The high rate of international migration and large remittance receipt has enhanced the living standards in Kerala, which has resulted in a huge fall in the local availability of unskilled/low-skilled labor in the state

In addition, in the absence of proper information about the availability of trains, several workers were reported to have paid up to Rs 8,000 per person to return to their native places in buses, even though free trains were available. 

The migrant workers’ residential areas are prone to flooding and landslides and their shelters are mostly dilapidated, reveals a report submitted by the Amicus Curiae (impartial advisor) before the Kerala High Court. It added that unhygienic surroundings in the residential pockets of the migrant workers might trigger epidemics like dengue and cholera.

Workers load relief materials into trucks at the Karnataka Bharatiya Janata Party (BJP) in Bangalore before heading for distribution in the neighboring flood-affected state of Kerala, on October 22, 2021. Getty Images

An online journal reported that, in spite of being the worst hit, the migrant workers were seen to be the last priority in the rescue missions. Rescued and rehabilitated at the very end, they were further discriminated against on space and food supply at the relief camps. The non-Malayalee population also suffered the disadvantage of being not able to follow the warnings and instructions given by the authorities in Malayalam, the native language of Keralites.31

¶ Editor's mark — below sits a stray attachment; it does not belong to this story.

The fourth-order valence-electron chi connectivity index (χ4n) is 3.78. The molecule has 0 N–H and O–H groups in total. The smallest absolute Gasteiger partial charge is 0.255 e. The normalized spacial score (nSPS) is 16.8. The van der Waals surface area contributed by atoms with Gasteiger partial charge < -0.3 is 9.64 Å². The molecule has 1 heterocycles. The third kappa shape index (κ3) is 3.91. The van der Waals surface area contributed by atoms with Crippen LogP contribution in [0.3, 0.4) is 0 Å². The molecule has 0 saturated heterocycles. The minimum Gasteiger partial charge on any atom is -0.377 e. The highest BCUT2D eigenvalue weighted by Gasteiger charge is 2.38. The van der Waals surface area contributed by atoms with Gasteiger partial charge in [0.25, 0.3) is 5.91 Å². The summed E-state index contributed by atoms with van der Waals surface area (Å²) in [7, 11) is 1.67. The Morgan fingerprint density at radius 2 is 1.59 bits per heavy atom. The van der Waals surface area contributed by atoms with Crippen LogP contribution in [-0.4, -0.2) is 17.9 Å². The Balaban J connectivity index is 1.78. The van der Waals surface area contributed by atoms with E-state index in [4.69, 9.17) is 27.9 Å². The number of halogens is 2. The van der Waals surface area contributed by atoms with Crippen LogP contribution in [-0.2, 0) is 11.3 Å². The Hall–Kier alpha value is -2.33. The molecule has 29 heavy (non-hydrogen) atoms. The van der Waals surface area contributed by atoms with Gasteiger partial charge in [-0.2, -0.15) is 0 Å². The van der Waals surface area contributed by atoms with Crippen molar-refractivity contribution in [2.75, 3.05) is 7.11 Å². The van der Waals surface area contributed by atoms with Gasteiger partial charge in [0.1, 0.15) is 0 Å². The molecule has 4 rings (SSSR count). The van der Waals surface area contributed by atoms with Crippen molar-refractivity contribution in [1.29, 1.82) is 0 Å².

The circulation of fake news among the social media networks of the migrant workers created unwanted panic, which largely impacted the rescue operations. They were made to believe that dams had collapsed, and a terrifying mass rushed to railway stations to flee the state. The fear, unemployment, and hopelessness coupled with the discrimination at relief camps resulted in facilitating their mass exodus from the state.32

A study conducted by the Centre for Migration and Inclusive Development narrates how the objection from the locals to accommodate migrants in the relief camps with them forced the district administrations to set up separate camps exclusively for migrants.33 As was observed during the Chennai floods in 2018, migrants not being able to follow instructions given in the local tongues proved to be a problem in Kerala as well.34